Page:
How to Use Food Intelligently in Lure-Reward Dog Training

Based on Dr. Ian Dunbar’s lecture (of the same title). Only available on The All Access Pass at DunbarAcademy.com Food is extremely useful when training a dog … Food is simply unmatched for...

Stay Proofing

The Importance of Early Socialization

Socialization is the process of becoming familiar with all kinds of animals, people, places, and things; as well as learning how to behave in society. All puppies need socialization regardless of

Is Your Aggressive Dog Dangerous? Dr. Dunbar Says, Probably Not

This video clip was taken from the new online seminar by Dr. Ian Dunbar: Dog-Dog Reactivity, only available on the Dunbar Academy All-Access Pass. Try your first month for just $1.  Do you have an...

Make Muzzle Wearing Fun!

When Can I Stop Rewarding My Dog?

Dogs having fun doing nose work

Playing with Nose Work

We all know that dogs have a superior sense of smell and that smell is arguably one of their strongest senses. Dogs love to read the world using their nose, that’s just how they roll. The activity/sport of nose work isn’t “work” at all for dogs, it’s the love of their life! As a fellow dog-lover you know as well as I do that dogs just want to have fun, so getting to play with their sense of smell is a win/win!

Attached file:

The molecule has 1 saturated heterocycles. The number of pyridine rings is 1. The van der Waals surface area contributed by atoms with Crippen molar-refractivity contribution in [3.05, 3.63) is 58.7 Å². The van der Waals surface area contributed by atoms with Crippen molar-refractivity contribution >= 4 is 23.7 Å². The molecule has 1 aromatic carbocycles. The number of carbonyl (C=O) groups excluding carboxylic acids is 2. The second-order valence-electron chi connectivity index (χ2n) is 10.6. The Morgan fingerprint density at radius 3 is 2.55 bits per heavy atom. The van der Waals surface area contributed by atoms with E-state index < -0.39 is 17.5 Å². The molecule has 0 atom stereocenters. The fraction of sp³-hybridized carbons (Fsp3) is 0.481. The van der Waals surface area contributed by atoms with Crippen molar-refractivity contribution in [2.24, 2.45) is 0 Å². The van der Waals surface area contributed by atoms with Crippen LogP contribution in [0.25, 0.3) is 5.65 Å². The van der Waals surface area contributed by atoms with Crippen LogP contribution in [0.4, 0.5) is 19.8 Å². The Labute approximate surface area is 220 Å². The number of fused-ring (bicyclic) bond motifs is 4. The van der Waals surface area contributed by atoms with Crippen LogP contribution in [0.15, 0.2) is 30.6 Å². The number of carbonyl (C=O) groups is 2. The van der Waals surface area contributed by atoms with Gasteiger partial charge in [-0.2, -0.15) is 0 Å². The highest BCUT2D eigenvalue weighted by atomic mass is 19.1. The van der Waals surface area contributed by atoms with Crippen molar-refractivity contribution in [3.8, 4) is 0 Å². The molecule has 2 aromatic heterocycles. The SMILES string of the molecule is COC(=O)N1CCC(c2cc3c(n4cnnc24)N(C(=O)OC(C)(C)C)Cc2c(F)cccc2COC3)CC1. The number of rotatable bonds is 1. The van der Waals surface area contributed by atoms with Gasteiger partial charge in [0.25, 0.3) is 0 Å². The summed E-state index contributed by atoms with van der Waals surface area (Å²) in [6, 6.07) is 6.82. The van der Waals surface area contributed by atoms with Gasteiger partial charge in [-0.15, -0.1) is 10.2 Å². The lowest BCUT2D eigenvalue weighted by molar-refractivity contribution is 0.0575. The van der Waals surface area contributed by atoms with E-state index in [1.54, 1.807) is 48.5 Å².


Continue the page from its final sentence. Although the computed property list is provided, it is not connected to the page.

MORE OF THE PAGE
If you haven’t heard much about nose work, I encourage you to research it and find a class near you. In brief, dogs learn to reconnect with their natural hunting instinct and find

Embedded thumbnail for Make Muzzle Wearing Fun!

Make Muzzle Wearing Fun!

Muzzles are useful tools in dog training and husbandry. Some people think they look scary and make a dog look mean. Many dogs don't enjoy wearing a muzzle because the only time they've ever had to wear one was when they're feeling stressed out, such as a the vet when injured or some other kind of emergeny or unpleasant situation. Teach your dog to enjoy wearing a muzzle, just in case, before you ever need one. Laz loves his muzzle because it means we are going to either train for his favorite sport, or play ball! 

 
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When Can I Stop Rewarding My Dog?

“When I can I stop rewarding my dog for doing the correct behavior?” 

This is one of the top three questions I get from my students. Really, what these people are asking is either, “When can I stop training my dog?” or, “When can I start punishing my dog?”